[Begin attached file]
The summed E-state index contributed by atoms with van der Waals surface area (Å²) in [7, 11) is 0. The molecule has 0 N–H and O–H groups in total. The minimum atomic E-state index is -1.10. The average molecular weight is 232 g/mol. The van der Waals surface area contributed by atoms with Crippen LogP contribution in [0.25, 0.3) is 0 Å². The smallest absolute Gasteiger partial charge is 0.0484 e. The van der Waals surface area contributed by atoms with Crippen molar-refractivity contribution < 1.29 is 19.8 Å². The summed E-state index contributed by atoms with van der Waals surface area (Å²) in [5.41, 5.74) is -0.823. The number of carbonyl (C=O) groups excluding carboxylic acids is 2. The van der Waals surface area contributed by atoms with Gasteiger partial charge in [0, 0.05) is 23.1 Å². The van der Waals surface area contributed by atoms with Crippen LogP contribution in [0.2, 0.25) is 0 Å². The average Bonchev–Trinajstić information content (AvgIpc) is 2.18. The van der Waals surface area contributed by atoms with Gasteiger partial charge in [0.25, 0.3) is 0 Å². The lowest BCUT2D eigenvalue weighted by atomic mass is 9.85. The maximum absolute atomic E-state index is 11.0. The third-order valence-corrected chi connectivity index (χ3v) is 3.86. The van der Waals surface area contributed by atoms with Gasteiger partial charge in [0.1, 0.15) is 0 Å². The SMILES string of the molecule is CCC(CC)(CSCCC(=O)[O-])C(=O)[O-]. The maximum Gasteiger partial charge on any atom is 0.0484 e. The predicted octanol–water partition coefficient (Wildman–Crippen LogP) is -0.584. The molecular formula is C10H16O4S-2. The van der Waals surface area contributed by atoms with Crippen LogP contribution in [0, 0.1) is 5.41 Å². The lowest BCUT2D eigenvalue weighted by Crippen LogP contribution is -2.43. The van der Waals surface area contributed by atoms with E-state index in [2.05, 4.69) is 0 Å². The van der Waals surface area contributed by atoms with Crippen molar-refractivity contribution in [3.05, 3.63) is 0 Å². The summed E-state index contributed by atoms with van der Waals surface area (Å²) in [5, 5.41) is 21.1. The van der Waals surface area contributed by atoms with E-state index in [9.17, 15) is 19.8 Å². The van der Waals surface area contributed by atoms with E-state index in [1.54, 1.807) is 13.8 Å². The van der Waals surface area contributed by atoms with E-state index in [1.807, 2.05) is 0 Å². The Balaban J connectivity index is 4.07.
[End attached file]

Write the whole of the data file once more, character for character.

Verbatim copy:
The summed E-state index contributed by atoms with van der Waals surface area (Å²) in [7, 11) is 0. The molecule has 0 N–H and O–H groups in total. The minimum atomic E-state index is -1.10. The average molecular weight is 232 g/mol. The van der Waals surface area contributed by atoms with Crippen LogP contribution in [0.25, 0.3) is 0 Å². The smallest absolute Gasteiger partial charge is 0.0484 e. The van der Waals surface area contributed by atoms with Crippen molar-refractivity contribution < 1.29 is 19.8 Å². The summed E-state index contributed by atoms with van der Waals surface area (Å²) in [5.41, 5.74) is -0.823. The number of carbonyl (C=O) groups excluding carboxylic acids is 2. The van der Waals surface area contributed by atoms with Gasteiger partial charge in [0, 0.05) is 23.1 Å². The van der Waals surface area contributed by atoms with Crippen LogP contribution in [0.2, 0.25) is 0 Å². The average Bonchev–Trinajstić information content (AvgIpc) is 2.18. The van der Waals surface area contributed by atoms with Gasteiger partial charge in [0.25, 0.3) is 0 Å². The lowest BCUT2D eigenvalue weighted by atomic mass is 9.85. The maximum absolute atomic E-state index is 11.0. The third-order valence-corrected chi connectivity index (χ3v) is 3.86. The van der Waals surface area contributed by atoms with Gasteiger partial charge in [0.1, 0.15) is 0 Å². The SMILES string of the molecule is CCC(CC)(CSCCC(=O)[O-])C(=O)[O-]. The maximum Gasteiger partial charge on any atom is 0.0484 e. The predicted octanol–water partition coefficient (Wildman–Crippen LogP) is -0.584. The molecular formula is C10H16O4S-2. The van der Waals surface area contributed by atoms with Crippen LogP contribution in [0, 0.1) is 5.41 Å². The lowest BCUT2D eigenvalue weighted by Crippen LogP contribution is -2.43. The van der Waals surface area contributed by atoms with E-state index in [2.05, 4.69) is 0 Å². The van der Waals surface area contributed by atoms with Crippen molar-refractivity contribution in [3.05, 3.63) is 0 Å². The summed E-state index contributed by atoms with van der Waals surface area (Å²) in [5, 5.41) is 21.1. The van der Waals surface area contributed by atoms with E-state index in [9.17, 15) is 19.8 Å². The van der Waals surface area contributed by atoms with E-state index in [1.54, 1.807) is 13.8 Å². The van der Waals surface area contributed by atoms with E-state index in [1.807, 2.05) is 0 Å². The Balaban J connectivity index is 4.07.